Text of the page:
Good and balanced exposure is one of the primary factors to get a good image. Understanding shadows and highlights clipping in a histogram allows you to find out the problematic areas of the image in terms of exposure.

Both in highlights and shadow clippings, details are absent. In highlights, pixels are overly blasted with brightness, completely white, and on the right side of the histogram. On the other hand, there is no brightness at all in the shadows area, and pixels are plotted on the extreme left side of the graph.

Scotland mountains scenery against sun with histogram

With this information, photographers can get a complete insight into manual exposure settings and the exposure in their surroundings.

Fixing Highlights and Shadows

Both shadows and highlights can be fixed by fixing the exposure settings. In using manual settings, exposure settings can be fixed by altering the values of the exposure triangle (ISO, Shutter Speed, and Aperture).

In manual mode, the photographer sets exposure himself, but in Programmed Auto (P), Shutter-Priority Auto (S), and Aperture Priority Auto (P), the digital camera sets the exposure value itself. These values usually work, but in the end, digital cameras are mere devices. Shooting with these three auto modes, there can still be issues of exposure.

If you do not prefer setting exposure via manual mode, you can directly fix it using the exposure compensation (EV) setting/button.

Some digital cameras have a dedicated button “+/-” button for it; otherwise, you can find it in the menu. Increasing EV value makes the image brighter and decreasing it makes the image darker. Using + to increase EV will make images brighter and save shadow details. – will decrease the brightness and save the highlight details.

Low Contrast and High Contrast

In a High Contrast Histogram, the value of pixels is at both the left and right extreme. In these histograms, mid-key pixels are usually very less than high and low-key pixels. Such images usually have a striking contrast in tones and have a strong visual impact.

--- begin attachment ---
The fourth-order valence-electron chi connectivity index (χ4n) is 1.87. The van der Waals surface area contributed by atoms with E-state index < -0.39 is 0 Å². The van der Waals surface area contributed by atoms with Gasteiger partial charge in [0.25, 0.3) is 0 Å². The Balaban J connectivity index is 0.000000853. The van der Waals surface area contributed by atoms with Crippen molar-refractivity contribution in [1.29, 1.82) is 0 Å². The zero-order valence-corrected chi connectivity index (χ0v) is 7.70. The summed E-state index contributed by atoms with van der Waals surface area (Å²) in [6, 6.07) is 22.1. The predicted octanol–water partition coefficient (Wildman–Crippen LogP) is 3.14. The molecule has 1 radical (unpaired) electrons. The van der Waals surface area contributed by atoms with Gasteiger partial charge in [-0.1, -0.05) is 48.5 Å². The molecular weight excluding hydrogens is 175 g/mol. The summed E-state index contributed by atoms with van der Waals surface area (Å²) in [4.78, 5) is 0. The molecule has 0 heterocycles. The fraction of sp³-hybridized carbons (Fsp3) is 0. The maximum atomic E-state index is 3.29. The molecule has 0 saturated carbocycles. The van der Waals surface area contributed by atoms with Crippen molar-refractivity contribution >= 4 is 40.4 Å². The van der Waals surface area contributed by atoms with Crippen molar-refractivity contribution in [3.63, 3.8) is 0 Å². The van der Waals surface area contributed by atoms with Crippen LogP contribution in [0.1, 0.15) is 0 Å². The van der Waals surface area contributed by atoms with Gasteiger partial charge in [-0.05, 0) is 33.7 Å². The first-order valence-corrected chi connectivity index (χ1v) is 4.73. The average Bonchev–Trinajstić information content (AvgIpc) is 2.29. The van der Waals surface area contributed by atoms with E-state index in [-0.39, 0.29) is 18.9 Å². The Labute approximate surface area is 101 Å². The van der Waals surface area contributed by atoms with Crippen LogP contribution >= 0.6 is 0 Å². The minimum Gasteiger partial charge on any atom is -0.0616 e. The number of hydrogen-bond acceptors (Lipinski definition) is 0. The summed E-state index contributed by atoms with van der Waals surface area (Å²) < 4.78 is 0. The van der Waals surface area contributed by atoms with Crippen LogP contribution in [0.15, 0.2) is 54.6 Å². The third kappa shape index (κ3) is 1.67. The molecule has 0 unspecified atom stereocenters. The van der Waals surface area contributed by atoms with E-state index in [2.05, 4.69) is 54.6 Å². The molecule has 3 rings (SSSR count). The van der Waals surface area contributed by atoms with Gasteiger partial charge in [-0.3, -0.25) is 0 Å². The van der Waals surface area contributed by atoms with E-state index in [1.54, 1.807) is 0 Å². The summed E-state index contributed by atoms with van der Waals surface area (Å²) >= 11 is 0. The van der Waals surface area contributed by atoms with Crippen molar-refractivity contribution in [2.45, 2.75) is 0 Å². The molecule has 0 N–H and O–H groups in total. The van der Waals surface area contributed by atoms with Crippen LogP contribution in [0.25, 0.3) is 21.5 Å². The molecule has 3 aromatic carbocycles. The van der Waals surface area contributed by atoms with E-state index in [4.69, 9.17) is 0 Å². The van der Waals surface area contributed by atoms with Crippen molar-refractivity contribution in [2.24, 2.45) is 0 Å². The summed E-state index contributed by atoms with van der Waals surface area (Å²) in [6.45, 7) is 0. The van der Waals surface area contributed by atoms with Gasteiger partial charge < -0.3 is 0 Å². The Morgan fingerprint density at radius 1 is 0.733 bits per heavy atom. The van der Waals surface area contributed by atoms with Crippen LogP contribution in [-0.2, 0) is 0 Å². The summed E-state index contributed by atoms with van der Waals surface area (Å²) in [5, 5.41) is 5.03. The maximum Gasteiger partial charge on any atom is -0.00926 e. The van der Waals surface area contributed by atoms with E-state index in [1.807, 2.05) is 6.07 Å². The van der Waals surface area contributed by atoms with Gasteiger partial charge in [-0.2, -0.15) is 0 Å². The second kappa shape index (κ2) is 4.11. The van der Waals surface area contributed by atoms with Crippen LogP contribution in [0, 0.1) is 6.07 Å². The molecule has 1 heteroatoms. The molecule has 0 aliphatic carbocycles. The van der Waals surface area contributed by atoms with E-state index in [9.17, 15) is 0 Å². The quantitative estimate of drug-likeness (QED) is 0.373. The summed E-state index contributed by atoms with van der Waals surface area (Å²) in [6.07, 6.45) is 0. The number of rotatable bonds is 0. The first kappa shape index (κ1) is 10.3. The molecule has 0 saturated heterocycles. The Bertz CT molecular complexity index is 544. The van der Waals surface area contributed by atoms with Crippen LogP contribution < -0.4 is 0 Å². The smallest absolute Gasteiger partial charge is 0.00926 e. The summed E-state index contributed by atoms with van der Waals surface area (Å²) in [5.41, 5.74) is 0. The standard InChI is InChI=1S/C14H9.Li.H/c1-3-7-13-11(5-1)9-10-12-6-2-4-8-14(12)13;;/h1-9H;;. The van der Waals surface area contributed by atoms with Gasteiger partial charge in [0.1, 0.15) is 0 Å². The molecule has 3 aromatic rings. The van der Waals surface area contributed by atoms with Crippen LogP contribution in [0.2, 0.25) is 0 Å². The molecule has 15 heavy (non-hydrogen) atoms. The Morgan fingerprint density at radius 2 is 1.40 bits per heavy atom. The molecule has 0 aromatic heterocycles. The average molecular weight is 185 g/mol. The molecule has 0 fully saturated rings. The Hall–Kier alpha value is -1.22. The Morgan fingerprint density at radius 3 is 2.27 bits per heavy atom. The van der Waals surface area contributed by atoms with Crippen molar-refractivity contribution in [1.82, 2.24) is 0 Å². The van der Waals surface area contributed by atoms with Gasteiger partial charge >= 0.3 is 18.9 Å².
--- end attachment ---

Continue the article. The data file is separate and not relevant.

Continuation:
Buenavista del Norte Tenerife with histogram graph

In Low Contrast Histograms, all RBG and greyscale peaks are mostly in the center. The extreme sides of the histogram do not have pixels at all or very few of them. These are mostly for the images with most mid-key pixels. These images do not have highlights and shadows, but they also don’t have any strong visual impact.

What is an Ideal Histogram for an Image?

As mentioned before, an overexposed histogram or an underexposed histogram isn’t necessarily bad. Many factors (such as exposure triangle settings, shooting conditions, photographer’s requirements, filters and effects, et cetera) decide what an ideal exposure for a certain image is. Besides, a histogram displays the information of pixels and their tonal values.

It can help identify the exposure problems, but it is not the standard for good or bad exposure.

But ideally, a perfect histogram is in which pixels are spread throughout the graph from extreme to mid-tones. Ideal histograms show that there is a perfect exposure balance in the image.

Get Best Results using Histograms

By now, you must understand the importance of a histogram to get an image with a balanced exposure. Understanding histograms and the factors associated with them can help you take your photography to the next level.

If your digital camera allows you to preview the histogram before shooting, you can use it for your benefit. Histograms show more accurate colors compared to the LCD screen. Bright or low light in the surroundings, quality of LCD screen, battery level of the camera can depict colors of images, unlike the actual color.

Whereas histograms show more detailed information about colors than a human eye can also analyze, it is much more accurate than analyzing exposure with the naked eye.

The photos I used are mine, and you can get them for free from my gallery. Free full rights too  🙂 Enjoy!